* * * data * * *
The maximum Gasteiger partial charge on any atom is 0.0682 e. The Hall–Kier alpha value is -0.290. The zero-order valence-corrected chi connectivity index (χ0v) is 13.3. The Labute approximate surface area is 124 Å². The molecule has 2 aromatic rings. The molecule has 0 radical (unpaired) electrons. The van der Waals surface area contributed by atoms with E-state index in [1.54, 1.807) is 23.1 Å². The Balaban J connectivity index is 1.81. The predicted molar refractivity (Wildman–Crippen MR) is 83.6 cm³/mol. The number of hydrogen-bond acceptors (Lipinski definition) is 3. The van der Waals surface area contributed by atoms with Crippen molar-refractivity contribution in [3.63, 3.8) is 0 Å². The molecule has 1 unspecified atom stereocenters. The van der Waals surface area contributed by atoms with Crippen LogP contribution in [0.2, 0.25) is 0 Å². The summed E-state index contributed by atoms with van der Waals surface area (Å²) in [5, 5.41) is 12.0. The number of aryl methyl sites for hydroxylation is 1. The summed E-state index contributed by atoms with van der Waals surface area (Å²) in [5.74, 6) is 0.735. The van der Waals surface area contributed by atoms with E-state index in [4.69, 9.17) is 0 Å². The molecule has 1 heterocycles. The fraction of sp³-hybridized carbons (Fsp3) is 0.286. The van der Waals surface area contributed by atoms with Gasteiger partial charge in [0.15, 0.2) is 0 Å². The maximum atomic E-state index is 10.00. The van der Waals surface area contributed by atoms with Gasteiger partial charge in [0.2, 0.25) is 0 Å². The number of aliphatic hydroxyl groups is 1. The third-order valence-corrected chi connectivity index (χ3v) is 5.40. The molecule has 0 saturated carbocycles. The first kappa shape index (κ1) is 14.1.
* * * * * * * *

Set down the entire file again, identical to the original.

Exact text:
The maximum Gasteiger partial charge on any atom is 0.0682 e. The Hall–Kier alpha value is -0.290. The zero-order valence-corrected chi connectivity index (χ0v) is 13.3. The Labute approximate surface area is 124 Å². The molecule has 2 aromatic rings. The molecule has 0 radical (unpaired) electrons. The van der Waals surface area contributed by atoms with E-state index in [1.54, 1.807) is 23.1 Å². The Balaban J connectivity index is 1.81. The predicted molar refractivity (Wildman–Crippen MR) is 83.6 cm³/mol. The number of hydrogen-bond acceptors (Lipinski definition) is 3. The van der Waals surface area contributed by atoms with Crippen molar-refractivity contribution in [3.63, 3.8) is 0 Å². The molecule has 1 unspecified atom stereocenters. The van der Waals surface area contributed by atoms with Crippen LogP contribution in [0.2, 0.25) is 0 Å². The summed E-state index contributed by atoms with van der Waals surface area (Å²) in [5, 5.41) is 12.0. The number of aryl methyl sites for hydroxylation is 1. The summed E-state index contributed by atoms with van der Waals surface area (Å²) in [5.74, 6) is 0.735. The van der Waals surface area contributed by atoms with E-state index in [4.69, 9.17) is 0 Å². The molecule has 1 heterocycles. The fraction of sp³-hybridized carbons (Fsp3) is 0.286. The van der Waals surface area contributed by atoms with Gasteiger partial charge in [0.15, 0.2) is 0 Å². The maximum atomic E-state index is 10.00. The van der Waals surface area contributed by atoms with Gasteiger partial charge in [0.2, 0.25) is 0 Å². The number of aliphatic hydroxyl groups is 1. The third-order valence-corrected chi connectivity index (χ3v) is 5.40. The molecule has 0 saturated carbocycles. The first kappa shape index (κ1) is 14.1.